reply to post by jiggerj
I apologize for not responding sooner. I've had a busy day and have spent the past 30 or 40 minutes trying to find a way to phrase a reply that
doesn't result in me dumping a ton of my own past trauma onto the board.
Let me start by saying that what you did for your brother sounds amazingly caring and positive. THAT is the way that these things should be handled. I
know that dealing with depressed people is very taxing and takes a lot of patience. It seems to me that you did the right thing and acted in
compassion and patience to try and bring your brother back into the world.
Sadly this is not always how things play out.
My illness began when I was a teenager but I always managed to stay on top of it and remain functional. That is until August of 2007. I made it about
26 years faking it, ignoring my problems, and pulling myself up by my bootstraps. Then that failed and my entire life fell apart. The trigger was that
my ex left me for an 18 year old kid. If I hadn't have broken down at this time I'd have simply said "Fine baby. Your his. Now get out." - but this
event did happen to be the straw that broke the camels back... so I did not react at all correctly. I let her have it all. My house, my money, my
stuff... everything. It's hard to make people understand, but I was making life decisions then when I should have been in a hospital. I was NOT well
at all. My ex, being who she was, knew how to work me. She spent a few months telling me that it was all just a phase she had to go through and that,
if I just let her do it, without being a "jerk" ( her code for "taking back my stuff" ) she would eventually let me come back home.
During this period I turned to my family for help. Over the years I had been the patriarch of my family, I put my sister through college ( something I
had foregone myself because I was putting food on the table by working two full time jobs ). My mother has a gambling addiction and I've been bailing
her out of debt since I was a young man... as she, periodically, will gamble herself into a position where she loses everything. Literally everything.
So I didn't feel bad when I turned to them to say "I don't know what's happening, but I am not OK".
They reacted by deciding that all I really needed was to suffer for awhile. They felt that if they just let things get bad enough for me, I'd "snap
out of it".
My sisters husbands family owns a lot of houses in this area - as he has an uncle who rents out houses for a living. As it happens this man owned a
house that had been condemned but nobody was in a rush to demolish. A shack with no power, no water, overrun with kudzu and field mice - in the middle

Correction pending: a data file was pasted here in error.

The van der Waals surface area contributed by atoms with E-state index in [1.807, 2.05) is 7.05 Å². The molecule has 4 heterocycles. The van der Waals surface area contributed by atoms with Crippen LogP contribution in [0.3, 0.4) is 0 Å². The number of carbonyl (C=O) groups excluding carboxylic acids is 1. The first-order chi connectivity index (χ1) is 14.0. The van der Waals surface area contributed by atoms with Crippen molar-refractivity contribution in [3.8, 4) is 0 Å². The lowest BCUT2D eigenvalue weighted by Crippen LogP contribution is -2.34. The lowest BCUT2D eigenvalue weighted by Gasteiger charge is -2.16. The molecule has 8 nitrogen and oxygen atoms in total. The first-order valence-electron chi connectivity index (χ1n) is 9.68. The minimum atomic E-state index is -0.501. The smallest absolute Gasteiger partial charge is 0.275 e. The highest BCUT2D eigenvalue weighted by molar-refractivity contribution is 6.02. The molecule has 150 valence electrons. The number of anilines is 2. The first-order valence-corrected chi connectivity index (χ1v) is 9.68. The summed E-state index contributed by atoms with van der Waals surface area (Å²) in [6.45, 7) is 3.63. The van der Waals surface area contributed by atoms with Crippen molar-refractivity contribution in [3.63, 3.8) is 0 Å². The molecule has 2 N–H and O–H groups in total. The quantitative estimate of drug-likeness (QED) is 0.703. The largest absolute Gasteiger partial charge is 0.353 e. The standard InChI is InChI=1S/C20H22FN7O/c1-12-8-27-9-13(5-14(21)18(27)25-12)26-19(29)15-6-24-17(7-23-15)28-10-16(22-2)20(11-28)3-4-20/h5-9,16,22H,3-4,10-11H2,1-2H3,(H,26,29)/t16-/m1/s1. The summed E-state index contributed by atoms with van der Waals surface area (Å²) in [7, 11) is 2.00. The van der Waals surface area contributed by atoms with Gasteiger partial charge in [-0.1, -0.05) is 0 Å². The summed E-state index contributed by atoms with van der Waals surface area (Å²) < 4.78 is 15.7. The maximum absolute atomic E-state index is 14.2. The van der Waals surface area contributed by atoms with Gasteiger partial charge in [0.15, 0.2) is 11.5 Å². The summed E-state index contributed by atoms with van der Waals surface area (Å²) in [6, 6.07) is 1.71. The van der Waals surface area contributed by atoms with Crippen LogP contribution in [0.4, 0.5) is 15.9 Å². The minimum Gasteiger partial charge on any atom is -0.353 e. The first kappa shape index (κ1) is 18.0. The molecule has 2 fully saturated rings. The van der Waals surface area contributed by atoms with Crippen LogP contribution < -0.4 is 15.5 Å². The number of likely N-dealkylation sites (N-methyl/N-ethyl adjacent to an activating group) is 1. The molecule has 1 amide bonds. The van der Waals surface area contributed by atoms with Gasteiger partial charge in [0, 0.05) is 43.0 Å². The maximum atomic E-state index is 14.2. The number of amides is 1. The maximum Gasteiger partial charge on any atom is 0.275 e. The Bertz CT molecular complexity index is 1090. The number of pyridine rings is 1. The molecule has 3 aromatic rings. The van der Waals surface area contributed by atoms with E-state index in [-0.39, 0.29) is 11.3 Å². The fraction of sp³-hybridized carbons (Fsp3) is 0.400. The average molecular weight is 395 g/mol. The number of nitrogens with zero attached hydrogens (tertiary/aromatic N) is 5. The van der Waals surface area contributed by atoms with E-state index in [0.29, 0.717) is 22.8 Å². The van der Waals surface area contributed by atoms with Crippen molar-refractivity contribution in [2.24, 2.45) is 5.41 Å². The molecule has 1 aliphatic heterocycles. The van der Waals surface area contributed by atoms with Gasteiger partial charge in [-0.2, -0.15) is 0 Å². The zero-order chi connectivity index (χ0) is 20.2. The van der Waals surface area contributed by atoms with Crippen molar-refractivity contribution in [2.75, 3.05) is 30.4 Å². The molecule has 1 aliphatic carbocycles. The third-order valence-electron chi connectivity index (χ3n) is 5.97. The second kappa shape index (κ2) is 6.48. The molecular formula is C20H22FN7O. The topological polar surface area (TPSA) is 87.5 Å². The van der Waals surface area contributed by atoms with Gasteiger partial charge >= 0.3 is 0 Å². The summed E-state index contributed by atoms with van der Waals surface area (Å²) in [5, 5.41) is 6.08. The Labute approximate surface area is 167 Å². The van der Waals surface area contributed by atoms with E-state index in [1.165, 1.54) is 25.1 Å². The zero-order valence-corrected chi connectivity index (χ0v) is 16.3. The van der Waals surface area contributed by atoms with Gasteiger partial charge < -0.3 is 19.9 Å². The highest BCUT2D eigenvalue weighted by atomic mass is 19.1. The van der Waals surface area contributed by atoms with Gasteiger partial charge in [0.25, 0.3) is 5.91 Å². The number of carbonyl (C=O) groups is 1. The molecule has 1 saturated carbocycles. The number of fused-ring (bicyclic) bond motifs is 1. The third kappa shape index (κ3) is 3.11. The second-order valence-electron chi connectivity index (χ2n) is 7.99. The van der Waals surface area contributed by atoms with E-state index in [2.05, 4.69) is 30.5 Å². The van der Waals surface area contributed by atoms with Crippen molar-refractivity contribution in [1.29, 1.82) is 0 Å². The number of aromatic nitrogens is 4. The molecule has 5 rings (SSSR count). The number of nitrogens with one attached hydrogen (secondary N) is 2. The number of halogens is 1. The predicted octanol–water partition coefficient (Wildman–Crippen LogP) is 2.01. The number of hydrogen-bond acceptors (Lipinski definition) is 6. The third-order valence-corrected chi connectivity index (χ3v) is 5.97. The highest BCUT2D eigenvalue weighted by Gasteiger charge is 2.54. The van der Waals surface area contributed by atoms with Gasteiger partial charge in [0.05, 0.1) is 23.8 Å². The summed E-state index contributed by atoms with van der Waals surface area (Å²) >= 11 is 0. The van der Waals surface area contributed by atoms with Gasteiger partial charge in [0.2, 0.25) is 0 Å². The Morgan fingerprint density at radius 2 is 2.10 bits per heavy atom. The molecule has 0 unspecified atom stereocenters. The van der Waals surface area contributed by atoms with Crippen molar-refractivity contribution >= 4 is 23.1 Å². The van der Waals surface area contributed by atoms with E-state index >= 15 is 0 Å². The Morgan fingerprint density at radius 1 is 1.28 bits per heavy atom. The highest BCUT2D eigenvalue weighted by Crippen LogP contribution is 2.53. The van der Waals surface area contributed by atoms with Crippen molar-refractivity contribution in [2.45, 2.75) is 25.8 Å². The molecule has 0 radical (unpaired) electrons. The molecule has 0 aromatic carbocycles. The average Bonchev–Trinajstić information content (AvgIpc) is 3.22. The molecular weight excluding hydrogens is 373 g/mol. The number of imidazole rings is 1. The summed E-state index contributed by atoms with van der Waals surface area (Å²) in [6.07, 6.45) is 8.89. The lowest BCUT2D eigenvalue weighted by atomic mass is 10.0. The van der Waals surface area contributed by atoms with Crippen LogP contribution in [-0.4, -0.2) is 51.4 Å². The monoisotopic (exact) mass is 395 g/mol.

Arrangements were made and my sister drove me there and dumped me.
I spent 11 months in that shack. The only reason I did not just die then was that a friend felt so bad for me that she would bring me some food and a
few gallons of water each day. I only had a few pieces of clothing - so this same friend would wash a set of my clothes each day. Still, while this
friend was compassionate, she was not equipped to deal with things. After 11 months another old friend, who was equipped to handle things, got wind of
my situation and did what someone else should have done a year earlier... she got me to a doctor.
Now, years later, my sister is the only member of my family who has admitted that she did not do the right thing back in 2007. Even though I've all
but disowned my mother, she still
tries to sabotage my life in the name of "tough love". Every so often I'll show up for an appointment only to
be told that my "wife" called and cancelled it - and other fairly creative things of that nature. She's still ranting to relatives that the world is
"enabling" me to be sick - and that if she can just make things bad enough for me, I'll have no choice but to "stop playing games".
Sadly, over the years, in my experiences with group therapy and other people who are sick, I've seen too much of this destructive approach. Mine is a
rather uncommon situation as it is most commonly the spouse who does these sorts of things. Nonetheless it is common. I know too many people with
issues who cry when they speak of family... people who say "My kids won't answer my calls anymore"... or "My wife gave me an ultimatum. I have to
______ within x number of days or she's leaving me..."
Too many people hold onto a belief that mental illness is a choice and it's tragic.
edit on 5/5/13 by Hefficide because: (no reason
edit on 5/5/13 by Hefficide because: (no reason given)